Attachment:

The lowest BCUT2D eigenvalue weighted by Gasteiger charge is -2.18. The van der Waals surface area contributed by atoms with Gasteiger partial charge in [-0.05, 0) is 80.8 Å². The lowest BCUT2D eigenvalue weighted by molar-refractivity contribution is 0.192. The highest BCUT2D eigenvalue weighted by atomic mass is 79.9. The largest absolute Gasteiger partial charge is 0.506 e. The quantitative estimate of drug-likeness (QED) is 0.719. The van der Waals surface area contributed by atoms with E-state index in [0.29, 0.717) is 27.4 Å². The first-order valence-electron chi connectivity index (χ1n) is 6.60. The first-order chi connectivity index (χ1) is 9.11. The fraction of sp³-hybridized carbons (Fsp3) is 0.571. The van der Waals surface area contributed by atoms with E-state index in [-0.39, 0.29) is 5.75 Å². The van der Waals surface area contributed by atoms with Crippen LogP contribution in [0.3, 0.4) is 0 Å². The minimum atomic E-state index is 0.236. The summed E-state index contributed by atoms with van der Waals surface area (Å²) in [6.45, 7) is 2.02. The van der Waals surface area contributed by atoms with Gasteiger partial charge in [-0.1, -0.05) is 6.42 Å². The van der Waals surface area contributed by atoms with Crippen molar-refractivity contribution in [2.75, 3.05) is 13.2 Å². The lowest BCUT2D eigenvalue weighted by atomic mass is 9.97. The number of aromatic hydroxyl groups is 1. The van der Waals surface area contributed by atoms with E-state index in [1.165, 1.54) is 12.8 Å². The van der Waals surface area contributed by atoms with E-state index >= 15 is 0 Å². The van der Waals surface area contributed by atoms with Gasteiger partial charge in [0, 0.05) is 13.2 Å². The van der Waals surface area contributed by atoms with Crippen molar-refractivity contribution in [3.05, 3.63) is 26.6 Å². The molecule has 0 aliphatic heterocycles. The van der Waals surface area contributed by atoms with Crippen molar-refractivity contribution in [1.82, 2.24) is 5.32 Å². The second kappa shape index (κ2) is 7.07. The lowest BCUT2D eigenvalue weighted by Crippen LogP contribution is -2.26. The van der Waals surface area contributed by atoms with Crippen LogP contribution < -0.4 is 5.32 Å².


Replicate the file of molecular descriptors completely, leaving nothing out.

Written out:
The lowest BCUT2D eigenvalue weighted by Gasteiger charge is -2.18. The van der Waals surface area contributed by atoms with Gasteiger partial charge in [-0.05, 0) is 80.8 Å². The lowest BCUT2D eigenvalue weighted by molar-refractivity contribution is 0.192. The highest BCUT2D eigenvalue weighted by atomic mass is 79.9. The largest absolute Gasteiger partial charge is 0.506 e. The quantitative estimate of drug-likeness (QED) is 0.719. The van der Waals surface area contributed by atoms with E-state index in [0.29, 0.717) is 27.4 Å². The first-order valence-electron chi connectivity index (χ1n) is 6.60. The first-order chi connectivity index (χ1) is 9.11. The fraction of sp³-hybridized carbons (Fsp3) is 0.571. The van der Waals surface area contributed by atoms with E-state index in [-0.39, 0.29) is 5.75 Å². The van der Waals surface area contributed by atoms with Crippen LogP contribution in [0.3, 0.4) is 0 Å². The minimum atomic E-state index is 0.236. The summed E-state index contributed by atoms with van der Waals surface area (Å²) in [6.45, 7) is 2.02. The van der Waals surface area contributed by atoms with Gasteiger partial charge in [-0.1, -0.05) is 6.42 Å². The van der Waals surface area contributed by atoms with Crippen molar-refractivity contribution in [2.75, 3.05) is 13.2 Å². The lowest BCUT2D eigenvalue weighted by atomic mass is 9.97. The number of aromatic hydroxyl groups is 1. The van der Waals surface area contributed by atoms with E-state index in [1.165, 1.54) is 12.8 Å². The van der Waals surface area contributed by atoms with E-state index >= 15 is 0 Å². The van der Waals surface area contributed by atoms with Gasteiger partial charge in [0, 0.05) is 13.2 Å². The van der Waals surface area contributed by atoms with Crippen molar-refractivity contribution in [3.05, 3.63) is 26.6 Å². The molecule has 0 aliphatic heterocycles. The van der Waals surface area contributed by atoms with Crippen molar-refractivity contribution in [1.82, 2.24) is 5.32 Å². The second kappa shape index (κ2) is 7.07. The lowest BCUT2D eigenvalue weighted by Crippen LogP contribution is -2.26. The van der Waals surface area contributed by atoms with Crippen LogP contribution < -0.4 is 5.32 Å².